Here's what it's like to undergo male-to-female or female-to-male surgery.

By Karen Pallarito
August 03, 2020
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Transgender surgery goes by a constellation of names. People call it gender reassignment, realignment, or confirmation surgery; masculinization or feminization surgery; male-to-female or female-to-male surgery; or even sex reassignment surgery. Increasingly, as medicine breaks out of a gender-binary box, more inclusive and culturally appropriate descriptors, such as “gender-affirmation surgery” and “gender-affirming care,” are catching on.

Having surgery to change one or more sex characteristics—breasts/chest, genitalia, or facial features, for example—is a highly personal decision. But to say it’s a “choice” misses the mark, explains Steph DeNormand (they/them), Trans Health Program Manager at Fenway Health in Boston. It’s a matter of survival; it’s “can I be the person that I know I am?” they tell Health.

Whether you are  supporting someone who’s transitioning, or you're on your own journey to align your body with your sense of self, it’s important to know what masculinizing, feminizing, and gender-nullification surgeries may involve, including potential risks and complications. We spoke with surgeons and trans health professionals from to find out more about this expanding category of care.

Before transgender surgery: what to consider

“What I always tell patients is if you don’t have dysphoria about a body part, [then] don’t have surgery,” Christopher McClung, MD, a urologist with OhioHealth in Columbus, Ohio, tells Health. Dysphoria refers to the distress that trans people may experience when their gender identity doesn’t match their sex assigned at birth. In some cases, surgery may be medically necessary to treat the dysphoria, according to the World Professional Association for Transgender Health (WPATH), which publishes evidence-based standards for the care of transsexual, transgender, and gender non-conforming people.

Hormone therapy is another option for treating gender dysphoria, and it can be helpful either as a stand-alone therapy or in combination with other treatments. Hormone therapy is also recommended before most surgeries; they induce many of the physical changes that masculinize or feminize the body.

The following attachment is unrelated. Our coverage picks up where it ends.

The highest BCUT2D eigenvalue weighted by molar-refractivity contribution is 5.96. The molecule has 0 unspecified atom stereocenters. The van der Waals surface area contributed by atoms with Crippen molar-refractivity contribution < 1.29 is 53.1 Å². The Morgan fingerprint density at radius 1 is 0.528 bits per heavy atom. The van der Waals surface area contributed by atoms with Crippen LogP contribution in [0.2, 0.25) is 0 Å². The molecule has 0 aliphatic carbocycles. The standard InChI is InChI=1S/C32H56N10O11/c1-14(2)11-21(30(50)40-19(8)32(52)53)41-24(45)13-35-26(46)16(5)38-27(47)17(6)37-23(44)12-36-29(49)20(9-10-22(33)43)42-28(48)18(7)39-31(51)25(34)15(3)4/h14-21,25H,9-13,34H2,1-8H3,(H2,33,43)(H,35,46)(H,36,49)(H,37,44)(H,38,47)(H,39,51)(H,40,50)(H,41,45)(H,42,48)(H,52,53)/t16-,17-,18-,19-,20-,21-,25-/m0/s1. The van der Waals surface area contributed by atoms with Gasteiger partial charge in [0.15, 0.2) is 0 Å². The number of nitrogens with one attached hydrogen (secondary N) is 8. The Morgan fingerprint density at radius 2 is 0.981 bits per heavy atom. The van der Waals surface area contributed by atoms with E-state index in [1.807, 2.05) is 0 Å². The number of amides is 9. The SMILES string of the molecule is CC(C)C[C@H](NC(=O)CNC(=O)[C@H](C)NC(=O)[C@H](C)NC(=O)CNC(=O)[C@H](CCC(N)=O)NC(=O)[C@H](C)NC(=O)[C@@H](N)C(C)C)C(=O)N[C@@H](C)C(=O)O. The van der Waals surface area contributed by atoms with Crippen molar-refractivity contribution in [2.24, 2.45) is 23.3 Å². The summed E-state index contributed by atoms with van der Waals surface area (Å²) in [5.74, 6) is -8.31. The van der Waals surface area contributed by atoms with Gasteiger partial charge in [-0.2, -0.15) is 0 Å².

There’s also psychotherapy. People may find it helpful to work through the negative mental health effects of their dysphoria, per WPATH. Typically, people seeking gender-conforming surgery must be evaluated by a qualified mental health professional to obtain a referral.

Some may find that living in their preferred gender is all that’s needed to ease their dysphoria, WPATH points out. Doing so for one full year prior is a prerequisite for many surgeries.

While these are guidelines, every person’s treatment is individualized, so “there’s not one linear path,” Julie Thompson, a physician assistant and medical director of trans health at Boston’s Fenway Health, tells Health.

What are masculinizing surgeries, and how do they work?

The process of masculinizing often includes “top surgery” to remove breast tissue. ”I think a lot of trans men in general will just get top surgery and stop there,” depending on the level of dysphoria, says Dr. McClung. Others opt for “bottom surgery” to reconstruct the pelvic area.

Hormone therapy, which is required before most surgeries, produces obvious changes in appearance. “They start growing hair, their voice deepens, they get more muscle mass,” Heidi Wittenberg, MD, medical director of the Gender Institute at Saint Francis Memorial Hospital in San Francisco and director of MoZaic Care Inc., which specializes in gender-related genital, urinary, and pelvic surgeries, tells Health.

Some trans men elect to do metoidioplasty—also called a meta—which involves lengthening the clitoris, extending the urethra (the tube through which urine passes), and making a scrotum. Some patients may request a variation called a simple release (or simple meta) “to stretch the clitoris out and doing nothing else,” observes Dr. McClung.

Other trans men opt for phalloplasty to give them a phallic structure with sensation. The first and most challenging step is to harvest tissue from another part of the body, often the forearm or back, along with an artery and vein or two, to create the phallus, Nicholas Kim, MD, assistant professor in the division of plastic and reconstructive surgery in the department of surgery at the University of Minnesota Medical School in Minneapolis, tells Health. Those structures are then reconnected under an operative microscope using very fine sutures—“thinner than our hair,” he says. That surgery alone can take 6 to 8 hours, he adds.